Table information for 'mpc.mpcorb'


This table is available for ADQL queries and through the TAP endpoint.

Resource Description:

Complete Asteroid Data from the Minor Planet Center (MPC), updated once per month. The MPC operates at the Smithsonian Astrophysical Observatory under the auspices of Division III of the International Astronomical Union (IAU).

The MPC Orbit database contains orbital elements of minor planets that have been published in the Minor Planet Circulars, the Minor Planet Orbit Supplement and the Minor Planet Electronic Circulars.

For a list of all services and tables belonging to this table's resource, see Information on resource 'Minor Planet Center - Asteroid Orbital Data'

Resource Reference URL:

Citing this table

This table has an associated publication. If you use data from it, it may be appropriate to reference 1980CeMec..22...63M (ADS BibTeX entry for the publication) either in addition to or instead of the service reference.

To cite the table as such, we suggest the following BibTeX entry:

  title={Minor Planet Center - Asteroid Orbital Data},
  author={Williams, G. and Keys, S. and Rudenko, M. and Galache, J.L.},
  howpublished={{VO} resource provided by the {GAVO} Data Center}


Sorted by DB column index. [Sort alphabetically]

NameTable Head DescriptionUnitUCD
designation Number/Prov. Asteroid number or provisional designation. N/A;meta.main
mag Mag Absolute Magnitude of the asteroid, i.e., the magnitude of the asteroid at a distance of 1 AU when viewed at a phase angle of 0°. mag phys.magAbs
slope Slope Slope Parameter G. It describes how the magnitude of the asteroid varies as a function of changing illumination (phase angle) N/A src.morph.param
orb_epoch Epoch Epoch of the orbit (julian years) a time.epoch
mean_anomaly Mean Anom. Mean anomaly at the epoch deg src.orbital.meanAnomaly
arg_perihel Arg. Perihel. Argument of Perihelion, J2000.0 deg src.orbital.periastron
long_asc Asc. Node Longitude of ascending node, J2000.0 deg src.orbital.node
inclination i Inclination of the orbit to the ecliptic, J2000.0 deg src.orbital.inclination
eccentricity e Eccentricity of the orbit N/A src.orbital.eccentricity
mean_motion Mean Motion Mean Daily Motion deg/d;arith.diff;phys.veloc
semimaj_ax Semimaj. ax. Orbital semimajor axis AU phys.size.smajAxis
uncertainty_parameter Uncertainty Quality code (0 is best) as per Or: E -- the orbital eccentricity was assumed; D -- for one-opposition orbits this means a double (or multiple) designation is involved; F -- an e-assumed double (or multiple) designation is involved. N/A meta.code.error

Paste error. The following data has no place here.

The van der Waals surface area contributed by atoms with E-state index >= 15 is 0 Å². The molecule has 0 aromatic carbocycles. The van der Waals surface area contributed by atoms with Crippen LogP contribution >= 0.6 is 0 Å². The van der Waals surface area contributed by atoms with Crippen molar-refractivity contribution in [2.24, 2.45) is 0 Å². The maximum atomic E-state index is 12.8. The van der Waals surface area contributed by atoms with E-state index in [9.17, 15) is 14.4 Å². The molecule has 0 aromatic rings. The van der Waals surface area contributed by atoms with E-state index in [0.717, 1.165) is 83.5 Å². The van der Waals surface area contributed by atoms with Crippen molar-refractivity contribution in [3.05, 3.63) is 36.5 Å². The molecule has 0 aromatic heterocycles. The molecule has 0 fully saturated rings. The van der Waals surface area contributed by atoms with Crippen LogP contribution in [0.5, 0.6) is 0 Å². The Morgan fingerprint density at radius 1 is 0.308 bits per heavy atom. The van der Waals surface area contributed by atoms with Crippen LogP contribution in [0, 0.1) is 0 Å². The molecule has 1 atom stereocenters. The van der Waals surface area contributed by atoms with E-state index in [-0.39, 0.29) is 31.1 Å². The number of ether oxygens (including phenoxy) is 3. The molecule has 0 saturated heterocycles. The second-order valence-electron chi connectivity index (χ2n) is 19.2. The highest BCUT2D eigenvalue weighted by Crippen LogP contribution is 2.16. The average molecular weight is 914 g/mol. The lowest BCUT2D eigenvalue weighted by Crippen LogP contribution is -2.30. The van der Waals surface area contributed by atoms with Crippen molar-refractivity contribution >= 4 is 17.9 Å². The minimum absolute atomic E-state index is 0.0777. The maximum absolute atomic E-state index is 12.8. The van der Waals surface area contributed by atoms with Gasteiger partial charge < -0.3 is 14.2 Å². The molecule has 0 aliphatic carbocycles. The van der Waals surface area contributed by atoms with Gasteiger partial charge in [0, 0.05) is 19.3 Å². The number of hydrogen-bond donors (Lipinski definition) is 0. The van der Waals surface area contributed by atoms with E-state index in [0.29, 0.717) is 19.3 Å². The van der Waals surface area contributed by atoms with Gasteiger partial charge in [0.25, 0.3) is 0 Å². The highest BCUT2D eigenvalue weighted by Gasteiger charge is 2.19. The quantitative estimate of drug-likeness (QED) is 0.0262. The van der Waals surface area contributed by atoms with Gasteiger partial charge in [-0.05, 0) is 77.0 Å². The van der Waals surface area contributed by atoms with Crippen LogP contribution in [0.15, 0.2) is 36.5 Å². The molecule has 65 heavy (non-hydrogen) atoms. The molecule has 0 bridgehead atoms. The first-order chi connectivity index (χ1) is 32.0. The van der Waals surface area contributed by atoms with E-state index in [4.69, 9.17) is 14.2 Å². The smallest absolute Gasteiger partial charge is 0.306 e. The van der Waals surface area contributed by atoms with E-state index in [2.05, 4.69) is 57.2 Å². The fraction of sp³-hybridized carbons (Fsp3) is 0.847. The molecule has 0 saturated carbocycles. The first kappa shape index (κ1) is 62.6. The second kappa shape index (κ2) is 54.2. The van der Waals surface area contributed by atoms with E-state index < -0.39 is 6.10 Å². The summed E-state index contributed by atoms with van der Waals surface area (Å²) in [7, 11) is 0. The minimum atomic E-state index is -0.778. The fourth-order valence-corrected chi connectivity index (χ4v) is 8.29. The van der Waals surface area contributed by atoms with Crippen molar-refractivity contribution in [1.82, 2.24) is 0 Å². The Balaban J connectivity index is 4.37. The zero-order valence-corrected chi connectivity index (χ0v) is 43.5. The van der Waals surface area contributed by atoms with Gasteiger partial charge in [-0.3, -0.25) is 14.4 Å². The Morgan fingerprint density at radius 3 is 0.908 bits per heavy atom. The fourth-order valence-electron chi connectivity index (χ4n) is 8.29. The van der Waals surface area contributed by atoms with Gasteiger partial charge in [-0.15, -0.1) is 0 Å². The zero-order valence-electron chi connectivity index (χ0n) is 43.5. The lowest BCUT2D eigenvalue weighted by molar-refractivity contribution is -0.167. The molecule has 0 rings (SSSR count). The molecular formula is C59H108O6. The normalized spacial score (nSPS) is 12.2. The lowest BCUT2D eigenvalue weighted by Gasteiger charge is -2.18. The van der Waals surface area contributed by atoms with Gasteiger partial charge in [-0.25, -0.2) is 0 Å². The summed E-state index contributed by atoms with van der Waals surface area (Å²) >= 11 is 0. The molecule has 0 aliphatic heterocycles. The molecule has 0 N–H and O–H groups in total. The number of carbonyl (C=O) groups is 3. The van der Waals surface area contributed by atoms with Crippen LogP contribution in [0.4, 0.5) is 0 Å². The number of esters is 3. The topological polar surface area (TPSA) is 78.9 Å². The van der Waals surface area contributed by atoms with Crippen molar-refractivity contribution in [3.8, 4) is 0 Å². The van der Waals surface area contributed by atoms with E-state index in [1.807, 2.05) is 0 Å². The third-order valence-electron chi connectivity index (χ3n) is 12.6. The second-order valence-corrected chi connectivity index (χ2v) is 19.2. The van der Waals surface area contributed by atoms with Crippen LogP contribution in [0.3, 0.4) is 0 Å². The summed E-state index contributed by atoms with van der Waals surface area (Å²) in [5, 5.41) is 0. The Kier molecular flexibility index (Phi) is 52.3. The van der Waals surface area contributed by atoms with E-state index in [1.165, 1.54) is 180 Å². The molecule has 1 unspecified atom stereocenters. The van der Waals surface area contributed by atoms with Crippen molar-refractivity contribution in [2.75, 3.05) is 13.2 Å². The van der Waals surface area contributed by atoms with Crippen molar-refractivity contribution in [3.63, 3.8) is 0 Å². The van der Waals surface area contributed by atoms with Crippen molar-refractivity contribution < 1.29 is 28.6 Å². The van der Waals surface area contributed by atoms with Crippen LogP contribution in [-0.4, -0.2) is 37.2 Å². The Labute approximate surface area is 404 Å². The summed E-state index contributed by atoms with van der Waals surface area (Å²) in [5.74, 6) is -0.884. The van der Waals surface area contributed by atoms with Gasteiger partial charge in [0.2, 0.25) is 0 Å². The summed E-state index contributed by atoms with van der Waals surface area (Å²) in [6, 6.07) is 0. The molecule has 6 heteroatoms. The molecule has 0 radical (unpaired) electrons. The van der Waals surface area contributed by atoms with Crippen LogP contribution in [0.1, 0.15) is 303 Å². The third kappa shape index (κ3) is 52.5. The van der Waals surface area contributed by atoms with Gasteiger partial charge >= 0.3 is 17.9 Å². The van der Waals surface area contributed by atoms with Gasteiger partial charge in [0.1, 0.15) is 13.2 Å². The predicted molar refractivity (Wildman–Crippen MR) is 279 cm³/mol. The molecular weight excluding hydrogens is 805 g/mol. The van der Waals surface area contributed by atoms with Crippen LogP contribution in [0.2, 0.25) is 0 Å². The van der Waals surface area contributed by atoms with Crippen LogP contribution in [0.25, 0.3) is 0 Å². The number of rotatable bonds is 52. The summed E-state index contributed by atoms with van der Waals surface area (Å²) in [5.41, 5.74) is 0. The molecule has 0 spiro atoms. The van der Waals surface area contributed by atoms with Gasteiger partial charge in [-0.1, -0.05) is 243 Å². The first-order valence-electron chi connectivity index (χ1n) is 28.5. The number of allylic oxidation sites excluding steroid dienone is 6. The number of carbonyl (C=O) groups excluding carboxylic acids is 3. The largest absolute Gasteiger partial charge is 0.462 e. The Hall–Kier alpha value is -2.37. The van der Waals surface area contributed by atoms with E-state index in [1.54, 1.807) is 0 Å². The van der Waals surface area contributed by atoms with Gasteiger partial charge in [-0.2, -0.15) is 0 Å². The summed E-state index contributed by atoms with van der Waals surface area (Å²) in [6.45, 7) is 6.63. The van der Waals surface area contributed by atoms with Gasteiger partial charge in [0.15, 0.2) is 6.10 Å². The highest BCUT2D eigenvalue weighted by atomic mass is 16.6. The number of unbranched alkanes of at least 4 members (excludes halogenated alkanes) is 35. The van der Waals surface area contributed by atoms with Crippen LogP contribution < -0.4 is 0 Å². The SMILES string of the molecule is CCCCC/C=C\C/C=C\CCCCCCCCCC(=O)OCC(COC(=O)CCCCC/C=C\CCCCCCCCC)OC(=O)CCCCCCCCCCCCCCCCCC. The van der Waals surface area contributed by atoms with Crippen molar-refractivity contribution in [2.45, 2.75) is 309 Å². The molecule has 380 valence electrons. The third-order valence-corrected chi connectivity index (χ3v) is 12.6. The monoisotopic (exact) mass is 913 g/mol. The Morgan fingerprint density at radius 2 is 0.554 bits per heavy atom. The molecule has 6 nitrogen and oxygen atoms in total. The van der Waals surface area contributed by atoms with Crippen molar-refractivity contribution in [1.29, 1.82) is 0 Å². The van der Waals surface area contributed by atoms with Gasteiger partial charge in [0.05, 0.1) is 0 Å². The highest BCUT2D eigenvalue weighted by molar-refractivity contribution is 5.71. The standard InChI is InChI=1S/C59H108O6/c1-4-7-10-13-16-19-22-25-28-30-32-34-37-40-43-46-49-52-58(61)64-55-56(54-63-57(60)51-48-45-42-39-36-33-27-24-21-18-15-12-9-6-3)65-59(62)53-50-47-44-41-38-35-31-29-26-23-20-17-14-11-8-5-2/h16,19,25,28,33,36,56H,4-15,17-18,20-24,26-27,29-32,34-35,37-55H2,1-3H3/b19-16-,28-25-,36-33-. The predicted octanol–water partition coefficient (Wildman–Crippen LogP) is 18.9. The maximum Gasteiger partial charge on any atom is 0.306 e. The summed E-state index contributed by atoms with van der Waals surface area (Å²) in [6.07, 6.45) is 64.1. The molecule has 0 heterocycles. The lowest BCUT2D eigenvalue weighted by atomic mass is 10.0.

bib_reference Ref Origin of the data N/A meta.bib
n_obs #Obs Number of Observations N/A meta.number;obs
n_opp #Opp Number of Oppositions N/A meta.number
arc_length Arc Length of observed arcs for single-opposition orbits. d time.interval
first_obs Disc. year Discovery year for multi-opposition orbits. a time.epoch
rms_fit rms RMS Residual of orbital fit arcsec
perturbers Perturbers Information on orbit perturbers; see table note. [Note 1] N/A meta.note
computer Computer Identifies the computer of the orbit N/A meta.note
orbit_class Class Orbit family this object belongs to (note that the classification is based on cuts in osculating element space and is not 100% reliable. N/A src.class
orbit_flags Flags Additional classification flag(s) as comma-separated human-readable phrases N/A src.class
name Name Human-readable designation of the Asteroid. N/A
last_obs Last Obs. Date of last observation a time.epoch;obs
alt_target_name Alt_target_name N/A N/A N/A

Columns that are parts of indices are marked like this.


The following services may use the data contained in this table:


VO nerds may sometimes need VOResource XML for this table.


Note 1

More information is available at

The first part of this is a descriptor of the system used for the perturbing planets according to the follow scheme:

(space) Undefined/unknown, assume JPL DE200 positions + masses
d JPL DE200 positions + masses
f JPL DE245 positions + masses
h JPL DE403 positions + masses
j JPL DE405 positions + masses

The second part is a two-digit hexadecimal number to be interpreted bitwise (this was taken literally from the MPC data and will probably be parsed out at some point). In the meantime, here is the key to the bits:

Perturber Bit Value  
Hygiea 0 1  
Earth 1 2 Bits 1 + 2 must both be set or both be unset!
Moon 2 4
Ceres 3 8  
Pallas 4 16  
Vesta 5 32  
Eunomia 6 64  

Sum the values of the included perturbers and convert to hexadecimal. Since orbits will always include the major planets Mercury to Neptune there is no need to include these bodies in the above scheme (other than allowing the earth and moon to be treated separately).

Some examples of coarse and precise indicators are:

Coarse Precise Perturbers (Mercury-Neptune+...)

The default for Minor Planet Center orbits will henceforth be h (DE403), M-v (coarse) and 38 or 3E (precise, depending on whether the object is an earth-approacher or not). Additional perturbers will be added as necessary.

Copyright and such:

This research has made use of data and/or services provided by the International Astronomical Union's Minor Planet Center. Updated data files are available at